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Hi Guys,

We are trying to backup a macbook air to a Synology diskstation over wireless using Time Machine. We are able to backup on a wired connection but on wireless the Mac says "Preparing backup" and never starts the backup. I took a capture from our router and saw that there are a lot of "TCP Retransmission" and "TCP Out of Order" packets. From what it looks like packets are first being transmitted to the router and the router is retransmitting them to the Synology. I am wondering if this is normal since the Macbook is connected through a wireless access point to a switch then to the router or if there is a problem in the routing.

Capture file can be found here.

Thank you in advance!!!!

asked 08 Nov '13, 10:56

clarsen's gravatar image

clarsen
11114
accept rate: 0%


That one's indeed tricky. An yes, the router (where the trace was taken) initially seems to be in the path even though we are within the same sub-net and so the ARP table in the MacBook should contain the the NAS's MAC address. Instead the packets are sent to the SonicWall router's MAC address, who forwards them to the Synology NAS. Why this happens - still - is a mystery to me as I'm not an WLAN expert. Here some more observations which might provide some hints as to why this is happening:

  • The Sonicwall router adjusts the MSS option of the syn packets from 1460 to 1452
  • The router does not decrement the ip.ttl
  • The dest-MAC of the NAS changes 360s into the trace (Synology:20:59:f7 -> Synology:20:59:f9)
  • Before (298s-360s into the trace)there were 3823153 not traced in the router (in both directions)

As for the problem you are investigating, I'd say the NAS server is closing the session unexpectedly with a 'server shutting down' indication.

alt text

There was a discussion about wireless Time Machine backup not supported in a Synology forum which might lead you to the right experts.

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answered 10 Nov '13, 05:46

mrEEde's gravatar image

mrEEde
3.9k152270
accept rate: 20%

Thank you for your insight, it has been extremely helpful. How did you configure wireshark to show DSI_Type, DSI req/rply and the associated flags? I'm still figuring out how to get the most out of wireshark. Thanks!!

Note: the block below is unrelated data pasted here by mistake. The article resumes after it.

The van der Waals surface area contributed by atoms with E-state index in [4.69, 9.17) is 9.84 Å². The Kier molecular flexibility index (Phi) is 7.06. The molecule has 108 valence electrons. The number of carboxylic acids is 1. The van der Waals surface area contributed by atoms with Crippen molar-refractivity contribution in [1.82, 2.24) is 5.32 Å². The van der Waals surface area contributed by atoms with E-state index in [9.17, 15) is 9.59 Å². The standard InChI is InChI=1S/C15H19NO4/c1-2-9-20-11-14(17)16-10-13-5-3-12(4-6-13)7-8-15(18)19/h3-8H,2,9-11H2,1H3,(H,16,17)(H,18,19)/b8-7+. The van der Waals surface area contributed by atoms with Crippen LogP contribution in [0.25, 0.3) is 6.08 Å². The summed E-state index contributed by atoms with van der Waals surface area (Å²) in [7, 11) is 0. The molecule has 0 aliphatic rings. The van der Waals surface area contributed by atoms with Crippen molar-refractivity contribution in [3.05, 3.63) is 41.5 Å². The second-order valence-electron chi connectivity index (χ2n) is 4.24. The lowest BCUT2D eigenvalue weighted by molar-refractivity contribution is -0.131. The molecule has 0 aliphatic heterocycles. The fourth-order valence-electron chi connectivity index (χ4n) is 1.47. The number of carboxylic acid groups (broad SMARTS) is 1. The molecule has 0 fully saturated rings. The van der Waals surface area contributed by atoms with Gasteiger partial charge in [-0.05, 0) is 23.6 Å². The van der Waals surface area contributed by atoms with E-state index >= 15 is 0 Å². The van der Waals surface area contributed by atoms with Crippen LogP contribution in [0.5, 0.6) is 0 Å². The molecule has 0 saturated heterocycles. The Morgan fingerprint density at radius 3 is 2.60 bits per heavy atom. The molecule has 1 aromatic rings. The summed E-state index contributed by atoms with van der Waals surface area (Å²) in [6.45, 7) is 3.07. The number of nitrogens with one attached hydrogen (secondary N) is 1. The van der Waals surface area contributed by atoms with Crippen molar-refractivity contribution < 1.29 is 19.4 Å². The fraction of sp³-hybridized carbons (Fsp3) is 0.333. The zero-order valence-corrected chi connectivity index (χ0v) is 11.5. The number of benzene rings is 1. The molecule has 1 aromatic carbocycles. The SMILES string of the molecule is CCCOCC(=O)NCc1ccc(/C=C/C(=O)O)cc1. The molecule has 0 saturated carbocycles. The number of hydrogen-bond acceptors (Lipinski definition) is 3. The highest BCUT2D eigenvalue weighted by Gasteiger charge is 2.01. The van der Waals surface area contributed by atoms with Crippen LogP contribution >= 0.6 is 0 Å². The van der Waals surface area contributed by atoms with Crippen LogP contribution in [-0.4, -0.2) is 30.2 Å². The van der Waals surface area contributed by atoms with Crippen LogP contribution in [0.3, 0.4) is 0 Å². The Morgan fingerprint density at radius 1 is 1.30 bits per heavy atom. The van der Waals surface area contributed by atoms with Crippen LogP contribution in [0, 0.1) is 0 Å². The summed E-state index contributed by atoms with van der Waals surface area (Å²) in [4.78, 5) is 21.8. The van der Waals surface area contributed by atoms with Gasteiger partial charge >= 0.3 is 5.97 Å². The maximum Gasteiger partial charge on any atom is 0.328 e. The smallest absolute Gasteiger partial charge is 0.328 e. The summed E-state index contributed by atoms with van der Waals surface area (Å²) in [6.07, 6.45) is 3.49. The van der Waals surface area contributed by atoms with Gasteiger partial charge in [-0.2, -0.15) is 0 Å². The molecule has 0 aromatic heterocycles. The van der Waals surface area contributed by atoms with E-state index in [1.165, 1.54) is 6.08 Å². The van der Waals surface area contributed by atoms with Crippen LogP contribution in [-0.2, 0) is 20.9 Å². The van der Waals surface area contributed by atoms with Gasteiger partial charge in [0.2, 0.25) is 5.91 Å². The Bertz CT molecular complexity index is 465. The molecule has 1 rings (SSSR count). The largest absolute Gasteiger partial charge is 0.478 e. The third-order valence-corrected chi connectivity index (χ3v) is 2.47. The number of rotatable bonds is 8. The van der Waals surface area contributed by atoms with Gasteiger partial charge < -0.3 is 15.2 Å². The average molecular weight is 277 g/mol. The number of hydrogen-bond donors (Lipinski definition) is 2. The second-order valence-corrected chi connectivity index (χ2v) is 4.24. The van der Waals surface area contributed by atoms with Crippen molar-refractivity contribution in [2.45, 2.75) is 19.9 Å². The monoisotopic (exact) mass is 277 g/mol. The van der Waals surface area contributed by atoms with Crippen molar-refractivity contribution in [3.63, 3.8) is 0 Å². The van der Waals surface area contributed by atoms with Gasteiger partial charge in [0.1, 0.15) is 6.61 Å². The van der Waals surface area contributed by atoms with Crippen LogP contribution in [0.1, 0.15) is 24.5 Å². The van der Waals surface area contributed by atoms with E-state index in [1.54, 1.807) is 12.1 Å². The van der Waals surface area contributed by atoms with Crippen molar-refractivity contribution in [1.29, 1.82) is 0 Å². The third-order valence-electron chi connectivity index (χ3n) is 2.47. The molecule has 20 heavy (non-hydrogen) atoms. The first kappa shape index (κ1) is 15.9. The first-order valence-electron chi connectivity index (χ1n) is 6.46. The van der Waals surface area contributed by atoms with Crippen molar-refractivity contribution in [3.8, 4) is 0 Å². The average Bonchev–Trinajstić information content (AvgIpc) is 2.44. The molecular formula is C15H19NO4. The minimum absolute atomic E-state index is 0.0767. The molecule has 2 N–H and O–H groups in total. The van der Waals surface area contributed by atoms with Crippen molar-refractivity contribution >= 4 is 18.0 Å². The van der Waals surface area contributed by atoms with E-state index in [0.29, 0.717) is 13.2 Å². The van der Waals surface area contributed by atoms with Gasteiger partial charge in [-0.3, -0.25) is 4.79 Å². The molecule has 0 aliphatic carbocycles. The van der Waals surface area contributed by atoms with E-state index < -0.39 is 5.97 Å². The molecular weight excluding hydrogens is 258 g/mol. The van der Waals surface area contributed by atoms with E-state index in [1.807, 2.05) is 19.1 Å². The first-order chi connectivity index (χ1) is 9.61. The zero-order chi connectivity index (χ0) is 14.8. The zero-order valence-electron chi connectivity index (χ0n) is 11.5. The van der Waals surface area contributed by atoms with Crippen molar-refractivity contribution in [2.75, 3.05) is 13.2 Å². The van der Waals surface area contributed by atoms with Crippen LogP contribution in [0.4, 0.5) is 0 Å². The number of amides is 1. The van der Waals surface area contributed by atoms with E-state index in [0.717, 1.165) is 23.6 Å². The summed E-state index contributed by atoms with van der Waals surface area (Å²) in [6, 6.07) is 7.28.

(11 Nov '13, 08:24) clarsen
1

The easiest way to add any field to the packet list is to go to the packet details, right-click on the desired field and 'Apply as Column'. As an owner of a question, don't forget to 'accept' an answer when you're satisfied.

(11 Nov '13, 21:39) mrEEde

As @mrEEde mentioned, the frames are first forwarded to the router (SonicWall) and then probably forwarded by the SonicWall to the Synology.

I am wondering if this is normal since the Macbook is connected through a wireless access point to a switch then to the router or if there is a problem in the routing.

The only plausible explanation I can think of (besides a bug somewhere): The Mac gets a wrong netmask while connected via the AP, i.e. /25 instead of /24. In that case 10.250.212.145 is not in the same subnet from the Macs perspective (10.250.212.0/25 == 10.250.212.1 - 10.250.212.127) and thus it forwards the traffic to its default gateway (SonicWall - maybe 10.250.212.1). As the SonicWall has a subnet mask of (probably) /24 it knows it can forward the frames directly to the Synology device (10.250.212.145).

Possible solution: Please check if the netmask of the Mac is set to a different value than it should be on your network (i.e. /25 versus /24).

BTW: This does not explain why the MAC address of the Synology changes from 00:11:32:20:59:f7 to 00:11:32:20:59:f9 in frame 1186!?! Maybe there is a second Synology with the same IP address and you did not capture the ARP update, or maybe the same Synology has two interfaces connected to the LAN (for redundancy).

Regards
Kurt

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answered 10 Nov '13, 15:28

Kurt%20Knochner's gravatar image

Kurt Knochner ♦
24.8k1039237
accept rate: 15%

edited 10 Nov '13, 15:34

Thanks so much Kurt, the subnet mask is /20 which is what our internal subnet mask is so that's good but I still think there is an issue from the AP to the router. You are correct about the Synology having multiple interfaces connected to the LAN, the first MAC listed is two bonded LAN interfaces and the second is not bonded. There are 4 total LAN interfaces.

(11 Nov '13, 08:30) clarsen

but I still think there is an issue from the AP to the router.

Maybe. Can you please add some information about the AP (brand, model) and who you attached it to the network. Is the 'AP' working as a AP or as a wireless router (based on the MAC addresses in the capture file, I guess it's a pure AP, but you never know until you check ;-))

(12 Nov '13, 04:18) Kurt Knochner ♦
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question asked: 08 Nov '13, 10:56

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last updated: 12 Nov '13, 04:18

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